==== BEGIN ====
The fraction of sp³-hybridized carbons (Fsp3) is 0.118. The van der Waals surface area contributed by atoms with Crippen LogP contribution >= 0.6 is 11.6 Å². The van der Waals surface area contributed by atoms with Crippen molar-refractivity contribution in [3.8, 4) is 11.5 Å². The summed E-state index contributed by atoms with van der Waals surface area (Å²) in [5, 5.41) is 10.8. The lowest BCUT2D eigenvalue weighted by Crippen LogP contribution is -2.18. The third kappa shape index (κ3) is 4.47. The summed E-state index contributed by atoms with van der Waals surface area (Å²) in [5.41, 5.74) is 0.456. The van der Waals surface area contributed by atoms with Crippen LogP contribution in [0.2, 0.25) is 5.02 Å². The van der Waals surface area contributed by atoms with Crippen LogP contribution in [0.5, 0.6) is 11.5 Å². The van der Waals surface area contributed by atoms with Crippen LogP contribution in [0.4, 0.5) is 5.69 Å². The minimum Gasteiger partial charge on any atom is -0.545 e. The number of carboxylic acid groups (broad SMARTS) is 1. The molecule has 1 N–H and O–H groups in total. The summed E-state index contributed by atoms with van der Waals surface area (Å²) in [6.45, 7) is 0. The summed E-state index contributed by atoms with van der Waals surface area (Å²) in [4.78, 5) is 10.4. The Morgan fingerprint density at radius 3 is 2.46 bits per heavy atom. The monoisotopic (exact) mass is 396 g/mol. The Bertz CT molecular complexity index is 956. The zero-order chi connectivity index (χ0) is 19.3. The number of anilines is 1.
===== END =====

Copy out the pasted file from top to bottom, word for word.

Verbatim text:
The fraction of sp³-hybridized carbons (Fsp3) is 0.118. The van der Waals surface area contributed by atoms with Crippen LogP contribution >= 0.6 is 11.6 Å². The van der Waals surface area contributed by atoms with Crippen molar-refractivity contribution in [3.8, 4) is 11.5 Å². The summed E-state index contributed by atoms with van der Waals surface area (Å²) in [5, 5.41) is 10.8. The lowest BCUT2D eigenvalue weighted by Crippen LogP contribution is -2.18. The third kappa shape index (κ3) is 4.47. The summed E-state index contributed by atoms with van der Waals surface area (Å²) in [5.41, 5.74) is 0.456. The van der Waals surface area contributed by atoms with Crippen LogP contribution in [0.2, 0.25) is 5.02 Å². The van der Waals surface area contributed by atoms with Crippen LogP contribution in [0.5, 0.6) is 11.5 Å². The van der Waals surface area contributed by atoms with Crippen LogP contribution in [0.4, 0.5) is 5.69 Å². The minimum Gasteiger partial charge on any atom is -0.545 e. The number of carboxylic acid groups (broad SMARTS) is 1. The molecule has 1 N–H and O–H groups in total. The summed E-state index contributed by atoms with van der Waals surface area (Å²) in [6.45, 7) is 0. The summed E-state index contributed by atoms with van der Waals surface area (Å²) in [4.78, 5) is 10.4. The Morgan fingerprint density at radius 3 is 2.46 bits per heavy atom. The monoisotopic (exact) mass is 396 g/mol. The Bertz CT molecular complexity index is 956. The zero-order chi connectivity index (χ0) is 19.3. The number of anilines is 1.